VLR Drop Tanks. Because of the great distance covered on the VLR missions, the Mustangs used two of the larger types of drop tanks: 1) 110 gallon metal drop tanks, and 2) 165 gallon P-38/P-61 style drop tanks. The 110 gallon metal tanks were the standard drop tanks used on VLR missions, and even with these larger tanks, pilots often landed back on Iwo Jima with only a few gallons of fuel left.
The 165 gallon P-38/P-61 type drop tanks were used on two different types of missions. The first was combat air patrol (CAP) missions around Iwo Jima. The 165 gallon drop tanks allowed the Mustangs to loiter longer. Towards the end of the war, the VLR Mustangs began carrying six HVAR rockets on strike missions, and the 165 gallon drop tanks were used to provide additional fuel due to the extra drag caused by carrying the rockets.
Because of the larger size of both drop tanks, sway braces were used. The sway braces were cut from plywood and made to drop from the planes when the drop tanks were released.
Unfortunately, Tamiya did not include the sway braces in their “Pacific Theater” boxing, nor did they include the 165 gallon drop tanks or HVAR rockets. With the Tamiya kit, a modeler is limited to VLR Mustang with the 110 gallon drop tanks out of the box. It is anticipated that Eduard will include both the 110 gallon and 165 gallon drop tanks along with the sway braces in their 1/48 Iwo Jima VLR Mustang boxing.
In 2010, AJ Press announced the release of a book dedicated to the 506th Fighter Group as part of their Fighting Units in Color series. In the process of acquiring the book, “506th Fighter Group: The History of the 506th Fighter Group, Iwo Jima 1945” (more on the book later), I came into contact with the author, Robert J. Grant, who is also the webmaster for the 506th Fighter Group website (http://www.506thfightergroup.org) and one of the Group’s historians. Robert has been a very good friend over the years.
Robert’s father, Captain John J. Grant, was a pilot in the 462nd Squadron, and was initially assigned to 615 “My Bonnie” (P-51D-20-NA, Serial No. 44-72581) along with 1st Lt. Francis L. Lee. It was the practice of the 506th FG to assign two pilots to a plane due to the duration and distance flown on missions, assuring that a pilot would have time to recuperate after flying a 7 to 8 hour mission and would not have to fly back to back missions. Towards the end of war, Capt. Grant flew several missions in 607 (P-51D-25-NA, Serial No. 44-72861). It is believed that Captain Grant was reassigned to 607 upon achieving the rank of captain, but unfortunately, the unit histories of both the 506th Fighter Group and the 462nd Fighter Squadron do not go into that level of specificity. It it is also believed that 2nd Lt. Howard E. Miller was assigned to 607.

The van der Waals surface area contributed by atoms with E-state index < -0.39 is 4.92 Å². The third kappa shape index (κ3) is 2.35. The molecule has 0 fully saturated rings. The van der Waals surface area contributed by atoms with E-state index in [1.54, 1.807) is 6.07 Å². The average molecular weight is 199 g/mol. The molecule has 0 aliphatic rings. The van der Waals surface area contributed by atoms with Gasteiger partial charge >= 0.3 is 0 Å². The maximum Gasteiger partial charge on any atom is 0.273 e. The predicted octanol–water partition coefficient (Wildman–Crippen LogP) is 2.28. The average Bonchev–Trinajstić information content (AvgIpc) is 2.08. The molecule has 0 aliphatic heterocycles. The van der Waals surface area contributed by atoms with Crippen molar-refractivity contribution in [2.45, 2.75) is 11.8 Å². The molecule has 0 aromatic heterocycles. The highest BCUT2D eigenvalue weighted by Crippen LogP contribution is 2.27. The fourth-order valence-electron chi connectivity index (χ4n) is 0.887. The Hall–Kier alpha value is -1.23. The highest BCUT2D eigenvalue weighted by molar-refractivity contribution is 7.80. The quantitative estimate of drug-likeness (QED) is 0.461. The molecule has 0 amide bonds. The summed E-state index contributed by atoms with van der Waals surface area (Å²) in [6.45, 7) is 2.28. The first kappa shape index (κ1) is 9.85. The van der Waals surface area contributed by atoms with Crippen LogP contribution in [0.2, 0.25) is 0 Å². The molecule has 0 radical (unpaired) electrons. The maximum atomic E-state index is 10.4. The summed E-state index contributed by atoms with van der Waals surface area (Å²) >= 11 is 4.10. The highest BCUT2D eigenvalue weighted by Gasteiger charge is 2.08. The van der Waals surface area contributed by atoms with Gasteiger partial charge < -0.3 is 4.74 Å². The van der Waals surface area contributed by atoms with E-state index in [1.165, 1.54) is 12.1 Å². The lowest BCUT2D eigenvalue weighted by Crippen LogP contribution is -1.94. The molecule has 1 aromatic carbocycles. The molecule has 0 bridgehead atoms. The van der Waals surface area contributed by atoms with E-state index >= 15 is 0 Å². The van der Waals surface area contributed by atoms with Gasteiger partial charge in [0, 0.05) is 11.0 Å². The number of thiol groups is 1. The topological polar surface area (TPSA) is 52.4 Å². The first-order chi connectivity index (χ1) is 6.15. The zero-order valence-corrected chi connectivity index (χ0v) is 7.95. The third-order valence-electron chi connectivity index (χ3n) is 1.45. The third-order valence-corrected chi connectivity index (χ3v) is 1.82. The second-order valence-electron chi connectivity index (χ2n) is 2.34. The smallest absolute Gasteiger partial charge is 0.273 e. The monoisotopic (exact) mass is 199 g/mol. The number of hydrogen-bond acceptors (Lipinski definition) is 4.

Captain Grant, known as “JJ”, was one of the “old men” of the 462nd Squadron relatively speaking. Born on February 28, 1915 in Marshall, Oneida County, New York, JJ was 27 years old, had graduated from Syracuse University, and had been in his chosen career field of physical education and athletics for several years when he enlisted on March 11, 1942. He was assigned to the 506th FG shortly after the fighter group’s activation on October 21, 1944. The 506th was trained specifically to fly VLR missions before arriving on Iwo Jima, and between May 28, 1945, and August 14, 1945, flew a total of 29 VLR missions from Iwo Jima to Japan and back. While mission reports do not list pilots who flew on a mission, Robert believes his father completed at least 12 VLR missions.
After the war, JJ returned to teaching physical education and coaching, and had a very successful career as a high school football coach and athletic director. He taught physical education in Greene, Auburn, and Rome, New York high schools. He ended his career in education as the Director of Health, Physical Education and Athletics with the Schenectady City Schools, retiring in 1972. Before retirement, he also served as the President of the New York State Athletic Association. JJ was also instrumental in organizing the first reunion of 506th Fighter Group veterans in 1985, and organized many of the reunions thereafter. Captain John J. Grant passed away on December 23, 2003, at the age of 88, in Melbourne, Florida.
The photo above is the best picture of 607 in existence. The photo shows no nose art on the right side of the nose, but does show a name on the right side canopy sill. When the picture is enlarged, the name looks like “RITA II”, however, it is difficult to make out the exact name. I was unable to find a picture of 607 showing nose art on the left side of the nose.
On July 7, 2012, the Planes of Fame Air Museum in Chino, California, held a symposium on the Iwo Jima VLR Mustang Groups. Presenting at the symposium were Robert J. Grant and 506th FG, 462nd FS pilots 1st Lts. William G. Ebersole and Edward Linfante. At the end of the presentations, the Air Museum unveiled that it had repainted one of its P-51D Mustangs as 607 ‘Dolly’. Below is Robert J. Grant with the warbird 607 ‘Dolly’ holding artwork by Zbigniew Kolacha.
For this build, I will be using Tamiya’s 1/32 North American P-51D Mustang. Released several years ago, the kit is in a class by itself and is the most accurate Mustang kit in any scale. Tamiya released a second boxing of the kit which focuses on P-51D/K Mustangs flown in the Pacific Theater of operations.
This kit has almost all of the parts to build an accurate Iwo Jima VLR Mustang (correct avionics equipment, twin Uncle Dog antenna, relocated single antenna mast on the underside of the fuselage forward of the wheel wells, relocated battery in the engine compartment, and 110 metal drop tanks). Unfortunately, the kit does not provide decals for any 506th Mustangs. The only decals of an Iwo Jima VLR Mustang in the kit are those of the top VLR ace, Robert “Todd” Moore’s “Stinger VII” (45th FS, 15th FG). Since there are no commercially available decals for 607 ‘Dolly’, I had custom decals for the plane name (‘Dolly’), the plane number (607), and the serial number (472861) made by Mark Tutton of Starfighter Decals at www.starfighter-decals.com.